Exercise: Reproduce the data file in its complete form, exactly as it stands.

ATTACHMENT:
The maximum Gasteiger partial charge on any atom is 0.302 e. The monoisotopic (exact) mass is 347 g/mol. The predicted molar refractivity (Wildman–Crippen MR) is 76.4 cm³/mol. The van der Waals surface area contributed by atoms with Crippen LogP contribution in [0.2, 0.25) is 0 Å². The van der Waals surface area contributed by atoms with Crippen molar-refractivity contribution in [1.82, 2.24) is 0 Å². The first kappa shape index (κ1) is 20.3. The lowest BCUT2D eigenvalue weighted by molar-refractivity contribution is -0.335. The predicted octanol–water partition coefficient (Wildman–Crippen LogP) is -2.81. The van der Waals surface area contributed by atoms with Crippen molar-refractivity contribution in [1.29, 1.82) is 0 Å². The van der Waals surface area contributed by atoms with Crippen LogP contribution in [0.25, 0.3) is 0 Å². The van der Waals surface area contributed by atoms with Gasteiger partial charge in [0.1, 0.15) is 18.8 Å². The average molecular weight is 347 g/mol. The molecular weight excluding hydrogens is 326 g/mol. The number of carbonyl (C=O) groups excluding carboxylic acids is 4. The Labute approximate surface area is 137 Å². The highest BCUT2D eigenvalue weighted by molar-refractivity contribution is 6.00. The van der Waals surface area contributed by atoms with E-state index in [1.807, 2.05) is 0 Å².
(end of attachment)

The maximum Gasteiger partial charge on any atom is 0.302 e. The monoisotopic (exact) mass is 347 g/mol. The predicted molar refractivity (Wildman–Crippen MR) is 76.4 cm³/mol. The van der Waals surface area contributed by atoms with Crippen LogP contribution in [0.2, 0.25) is 0 Å². The van der Waals surface area contributed by atoms with Crippen molar-refractivity contribution in [1.82, 2.24) is 0 Å². The first kappa shape index (κ1) is 20.3. The lowest BCUT2D eigenvalue weighted by molar-refractivity contribution is -0.335. The predicted octanol–water partition coefficient (Wildman–Crippen LogP) is -2.81. The van der Waals surface area contributed by atoms with Crippen molar-refractivity contribution in [1.29, 1.82) is 0 Å². The van der Waals surface area contributed by atoms with Crippen LogP contribution in [0.25, 0.3) is 0 Å². The van der Waals surface area contributed by atoms with Gasteiger partial charge in [0.1, 0.15) is 18.8 Å². The average molecular weight is 347 g/mol. The molecular weight excluding hydrogens is 326 g/mol. The number of carbonyl (C=O) groups excluding carboxylic acids is 4. The Labute approximate surface area is 137 Å². The highest BCUT2D eigenvalue weighted by molar-refractivity contribution is 6.00. The van der Waals surface area contributed by atoms with E-state index in [1.807, 2.05) is 0 Å².